Saturday, September 15, 2012

September 16, 1932 -- Peg Entwistle Jumped from the "H"...and into Hollywood History!

NOTE: When we originally published this post back in January of this year, we had no idea it would be the most-read story at Studio of Style...ever! Who knew? So, we're presenting it once again on the 80th anniversary of this most sad yet intriguing of Hollywood stories.....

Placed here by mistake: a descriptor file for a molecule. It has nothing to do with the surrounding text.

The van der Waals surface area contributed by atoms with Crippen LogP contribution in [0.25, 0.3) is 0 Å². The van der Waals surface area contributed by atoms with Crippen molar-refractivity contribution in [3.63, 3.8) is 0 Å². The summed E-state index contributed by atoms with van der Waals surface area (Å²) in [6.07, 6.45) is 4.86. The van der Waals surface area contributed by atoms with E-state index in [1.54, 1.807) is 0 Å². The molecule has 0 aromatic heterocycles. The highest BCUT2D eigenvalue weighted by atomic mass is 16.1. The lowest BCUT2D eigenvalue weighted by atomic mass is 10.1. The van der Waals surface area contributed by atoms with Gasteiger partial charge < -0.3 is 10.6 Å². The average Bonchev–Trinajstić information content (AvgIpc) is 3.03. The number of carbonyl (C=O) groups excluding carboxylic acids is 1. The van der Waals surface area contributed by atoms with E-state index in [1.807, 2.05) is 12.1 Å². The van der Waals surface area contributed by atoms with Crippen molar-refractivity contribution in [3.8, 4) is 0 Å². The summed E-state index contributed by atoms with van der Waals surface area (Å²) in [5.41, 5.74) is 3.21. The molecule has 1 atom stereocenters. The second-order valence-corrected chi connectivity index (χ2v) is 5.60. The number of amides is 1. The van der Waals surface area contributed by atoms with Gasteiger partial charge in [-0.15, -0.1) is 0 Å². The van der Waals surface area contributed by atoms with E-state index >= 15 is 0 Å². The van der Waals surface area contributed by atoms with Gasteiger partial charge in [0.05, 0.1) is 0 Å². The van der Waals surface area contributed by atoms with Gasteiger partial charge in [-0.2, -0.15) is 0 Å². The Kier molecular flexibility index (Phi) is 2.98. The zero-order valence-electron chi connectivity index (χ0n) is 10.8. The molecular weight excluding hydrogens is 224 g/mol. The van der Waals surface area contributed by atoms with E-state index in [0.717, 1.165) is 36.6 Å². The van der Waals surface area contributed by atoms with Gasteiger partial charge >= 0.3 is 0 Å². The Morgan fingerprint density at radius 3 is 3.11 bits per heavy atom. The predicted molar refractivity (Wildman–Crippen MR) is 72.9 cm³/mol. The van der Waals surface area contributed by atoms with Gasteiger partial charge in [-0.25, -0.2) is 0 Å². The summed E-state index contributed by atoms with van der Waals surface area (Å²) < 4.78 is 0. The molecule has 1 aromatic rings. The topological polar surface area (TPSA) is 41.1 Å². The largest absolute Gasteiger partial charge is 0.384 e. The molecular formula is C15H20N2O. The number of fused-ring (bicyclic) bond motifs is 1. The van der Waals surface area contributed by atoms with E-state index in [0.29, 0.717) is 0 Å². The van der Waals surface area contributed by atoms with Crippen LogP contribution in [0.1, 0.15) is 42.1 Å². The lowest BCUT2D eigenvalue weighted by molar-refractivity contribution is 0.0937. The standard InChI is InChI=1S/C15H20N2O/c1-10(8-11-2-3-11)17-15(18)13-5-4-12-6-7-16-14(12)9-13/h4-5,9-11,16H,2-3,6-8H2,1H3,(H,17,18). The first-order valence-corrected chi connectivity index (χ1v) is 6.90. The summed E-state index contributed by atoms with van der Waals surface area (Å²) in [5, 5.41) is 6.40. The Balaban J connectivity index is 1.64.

SHE JUMPED FROM THE H -- AND INTO HOLLYWOOD HISTORY:  Listen up, kids -- if you think Hollywood is a strange (but fabulous!) place, wait 'til you read this one, okay? On the morning of Monday, September 17, 1932, an anonymous woman called the station of the Central Los Angeles Police Department and said "I was hiking near the Hollywoodland sign (the sign now just reads "Hollywood") today and near the bottom I found a woman's shoe and jacket. A little further on I noticed a purse. In it was a suicide note. I looked down the mountain and saw a body. I don't want any publicity in this matter (that's a first in this town!), so I wrapped up the jacket, shoes and purse in a bundle and laid them on the steps of the Hollywood Police Station." Then this mysterious caller hung up -- and thus began one of the most mysterious of suicides in Tinseltown. Blonde, blue-eyed Lillian Millicent "Peg" Entwistle, aged 24, lay dead in a ravine below Mount Lee in the Hollywood Hills, 140 feet beneath the legendary sign.  As it turned out, a workman's ladder had been left behind the letter "H" -- and it was ultimately the highest that poor Peg would ever climb in Tinseltown. And everything started out so good too (hang in there -- the stranger parts are still to come!).  Only a year earlier, Peg had been already been in eight consecutive Broadway shows -- but all of them flops! Fed up with the not-so-Great White Way, she and her uncle Harold made the move to Hollywood -- living at 2428 Beachwood Drive, practically in the shadow of that iconic Hollywoodland sign (the house is still there, by the way). At first, things were looking up for Peg when she appeared in the play The Mad Hopes opposite Billie Burke and Humphrey Bogart. RKO Studio liked what they saw and offered her a contract for which she did The 13 Women -- her first film made in June of 1932 -- but she found that most of her parts lay on that famous cutting room floor, and the film received poor reviews anyway.  After that came nothing but audition after audition (sound familiar?) and waiting for that infamous phone to ring at her uncle's house (sound even more familiar?). By now, her heart was broken.  But it had been broken before -- you see, in 1927 Peg was married to Robert Keith for two years and Robert at the time already had a six-year-old son by the name of Brian Keith (yes! Uncle Bill from TV's 1960s Family Affair show!).  In 1997, Brian Keith would also commit suicide by shooting himself (!!) only two months after his own daughter Daisy committed suicide as well (!!).  Oh dear!  The note in Peg Entwistle's pocket read, "I am afraid I am a coward. I am sorry for everything. If I had done this a long time ago, it would have saved a lot of pain."  Wow--how incredibly sad. She had told her uncle that she was walking to the nearby drugstore and then to visit friends, but in truth she was headed for a place in the grim files of Hollywood history.  The coroner's report established that Peg died from multiple fractures of the pelvis as a result of a suicide attempt.  If only that workman hadn't left his ladder on the backside of the letter "H" -- who knows what kind of ending this Hollywood story would have had?